Sunday, March 31, 2013

The Last Daughter of Prussia, Marina Gottlieb Sarles (2013)

Source: Net Galley in exchange for an honest review.

I've been reading books on the Holocaust and the Jews since I was in 4th grade, it has always been a topic of extreme interest and horror, but always from the Jewish or Gypsy point of view, never from the German.  

Marina Goettlieb Sarles reminds us that although the German government committed atrocities during that point of time, they didn't necessarily have the backup of all their citizens, however they still dearly paid with their lives and that of their loved ones during the Russian invasion.

Synopsis: Manya von Falken is an East Prussian aristocrat, a twenty year old young woman whose family breeds the famous Trakhener horses.  They live in an idyllic setting in the middle of the Prussian forests, even though it is 1944 and the Russians are on the verge of destroying their home.

Manya is in love with Joshi Karas (and he with her), a Romani whose family has lived most their lives near Manya's home, maintaining a friendly, almost family-like relationship with them.  Joshi, despite his family's beliefs, decided to become a doctor and embracing the 'gadje' (non-Romani) life.  He returns to Guja (their town) to lead his clan to safety.  Unfortunately, it doesn't result according to plan and he and his sisters become imprisoned in a concentration camp.  Meanwhile, Manya is trying to convince her parents to leave, but being set in their ways, they decide to wait as they believe the Russians will not reach them.  However, Manya witnesses accidentally horrific rapes of the wife and daughter of the family's blacksmith by the Russians, and Manya is more than ever determined to save her family, her beloved horses, and herself.  She finally convinces her parents and 'The Great Trek' begins.

Not so positive aspects:
First of all the cover: horrible. Aztec (the horse) was supposed to be black; why do they always get these details so wrong? Not to mention that there's a 'Seabiscuit' vibe going on.

(Edit: It has been brought to my attention by the editor, Joy Stocke, that it was not Aztec on the cover, but Shambhala, a mare who was also on the Great Trek with Manya and Aztec. Thanks a lot for correcting me!)

Also, it was the middle of winter when they had to leave on their trek, so why is there a sunny, blue sky in the cover?  Where are the blizzards they faced? The ice crossing? This looks like a nice run on the beach.
Finally, what's up with the woman? I get she's supposed to be Manya, but couldn't the designers see how horrible it looks? This is not a Hallmark movie, it's a novel about death, rape, hunger, and massacre!
  • It has stilted, late 20th century writing in a WWII setting.  "Oh man, what a lump."  For some reason I can't picture the Russians speaking with this American terminology.
  • Undramatic, lukewarm expressions of supposed horrific scenes.
  • Bland descriptions, the reader is never convinced how the protagonists are suffering. "They may not be here today, but we've seen tracks. The massacres occur after dark. Has Joshi told you that we are leaving?" All in the same breath. As if massacres are normal. No emotions: dread, fear, helplessness... nothing.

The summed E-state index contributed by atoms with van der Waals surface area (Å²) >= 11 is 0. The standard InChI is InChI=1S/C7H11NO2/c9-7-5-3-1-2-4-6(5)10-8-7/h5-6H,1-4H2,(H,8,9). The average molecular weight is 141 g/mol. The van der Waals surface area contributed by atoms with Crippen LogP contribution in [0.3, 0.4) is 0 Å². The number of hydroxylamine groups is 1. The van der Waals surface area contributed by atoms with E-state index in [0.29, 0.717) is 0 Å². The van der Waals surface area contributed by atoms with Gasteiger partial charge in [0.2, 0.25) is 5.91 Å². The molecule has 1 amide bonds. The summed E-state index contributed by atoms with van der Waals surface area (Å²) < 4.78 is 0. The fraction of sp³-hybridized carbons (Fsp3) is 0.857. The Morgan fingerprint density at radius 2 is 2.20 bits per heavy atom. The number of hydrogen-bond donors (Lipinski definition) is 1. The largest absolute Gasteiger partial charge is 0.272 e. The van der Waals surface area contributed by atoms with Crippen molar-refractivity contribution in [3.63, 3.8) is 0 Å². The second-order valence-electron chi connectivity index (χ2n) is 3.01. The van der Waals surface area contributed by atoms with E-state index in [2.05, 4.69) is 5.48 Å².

• The protagonist's father had just been taken by the Gestapo. They might all be killed at any moment. The servant is hysterical. The protagonist's answer: "make some tea."  We get it that the author is trying to depict Manya as being strong and practical during a crisis, but I think it just came off as if she didn't care much.  I mean it is her father.  And he was just imprisoned by the Gestapo, right? I would be pretty desperate and screaming and crying, but maybe that's just me.
Positive aspects:
About halfway through the novel, it seemed as if the author really picked it up and managed to salvage it.  Although the feeling of standoff-ness on behalf of the main characters never went completely away, it did get better, we had some tears or two. :) The concentration camp scenes could have been a bit more heart wrenching, but maybe that wasn't the intent? But if one takes the time to include those scenes at all, what else could be the purpose?  To be honest, I still don't understand why Joshi was so upset with the things he had to do whilst there, I mean, it wasn't the greatest situation, but at least he survived, he wasn't raped nor tortured (at least not more than the others).  Again, this was a weakness on behalf of the author who couldn't make the readers relate to what was happening.
Nonetheless, I did get caught up in their stories, but what was really the high point of the novel was the historical accuracy, the research the author obviously went through to write this. I had no idea the Germans also escaped with the help of civilian boats, just like the allies did in Dunkirk.  The parallelism can be viewed as ironic, if it weren't clothed in tragedy.  The fact that many ran away from their homeland because they no longer felt identified with it is also a misfortune, one that many Germans had to deal with at the end of the War.  
The historic nature of this book is its forte, the writing style, its Achilles' heel.  


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